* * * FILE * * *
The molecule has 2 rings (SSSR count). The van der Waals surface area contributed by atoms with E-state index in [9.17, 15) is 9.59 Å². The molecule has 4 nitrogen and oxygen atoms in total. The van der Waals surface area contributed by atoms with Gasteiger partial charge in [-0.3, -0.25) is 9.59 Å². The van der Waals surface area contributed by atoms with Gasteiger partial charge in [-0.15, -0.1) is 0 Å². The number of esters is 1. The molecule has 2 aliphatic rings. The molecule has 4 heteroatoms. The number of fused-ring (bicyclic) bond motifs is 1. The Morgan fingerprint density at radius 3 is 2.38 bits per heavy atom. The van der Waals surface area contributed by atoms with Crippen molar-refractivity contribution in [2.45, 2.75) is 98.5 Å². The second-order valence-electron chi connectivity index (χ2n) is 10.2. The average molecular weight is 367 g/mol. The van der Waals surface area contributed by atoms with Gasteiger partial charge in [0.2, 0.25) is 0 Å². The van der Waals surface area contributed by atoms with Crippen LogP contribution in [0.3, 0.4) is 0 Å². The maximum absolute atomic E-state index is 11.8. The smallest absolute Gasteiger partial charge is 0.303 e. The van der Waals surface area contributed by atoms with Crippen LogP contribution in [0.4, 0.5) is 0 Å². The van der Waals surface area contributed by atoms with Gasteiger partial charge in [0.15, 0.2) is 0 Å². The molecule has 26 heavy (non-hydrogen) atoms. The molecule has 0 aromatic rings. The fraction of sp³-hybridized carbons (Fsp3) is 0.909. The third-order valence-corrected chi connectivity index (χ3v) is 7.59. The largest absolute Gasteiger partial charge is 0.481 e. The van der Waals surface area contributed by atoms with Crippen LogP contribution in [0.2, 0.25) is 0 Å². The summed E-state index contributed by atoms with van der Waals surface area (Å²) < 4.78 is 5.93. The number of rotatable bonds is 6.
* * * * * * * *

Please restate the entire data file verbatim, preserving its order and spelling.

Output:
The molecule has 2 rings (SSSR count). The van der Waals surface area contributed by atoms with E-state index in [9.17, 15) is 9.59 Å². The molecule has 4 nitrogen and oxygen atoms in total. The van der Waals surface area contributed by atoms with Gasteiger partial charge in [-0.3, -0.25) is 9.59 Å². The van der Waals surface area contributed by atoms with Gasteiger partial charge in [-0.15, -0.1) is 0 Å². The number of esters is 1. The molecule has 2 aliphatic rings. The molecule has 4 heteroatoms. The number of fused-ring (bicyclic) bond motifs is 1. The Morgan fingerprint density at radius 3 is 2.38 bits per heavy atom. The van der Waals surface area contributed by atoms with Crippen molar-refractivity contribution in [2.45, 2.75) is 98.5 Å². The second-order valence-electron chi connectivity index (χ2n) is 10.2. The average molecular weight is 367 g/mol. The van der Waals surface area contributed by atoms with Gasteiger partial charge in [0.2, 0.25) is 0 Å². The van der Waals surface area contributed by atoms with Crippen LogP contribution in [0.3, 0.4) is 0 Å². The maximum absolute atomic E-state index is 11.8. The smallest absolute Gasteiger partial charge is 0.303 e. The van der Waals surface area contributed by atoms with Crippen LogP contribution in [0.4, 0.5) is 0 Å². The van der Waals surface area contributed by atoms with Gasteiger partial charge in [0.15, 0.2) is 0 Å². The molecule has 26 heavy (non-hydrogen) atoms. The molecule has 0 aromatic rings. The fraction of sp³-hybridized carbons (Fsp3) is 0.909. The third-order valence-corrected chi connectivity index (χ3v) is 7.59. The largest absolute Gasteiger partial charge is 0.481 e. The van der Waals surface area contributed by atoms with Crippen LogP contribution in [0.2, 0.25) is 0 Å². The summed E-state index contributed by atoms with van der Waals surface area (Å²) < 4.78 is 5.93. The number of rotatable bonds is 6.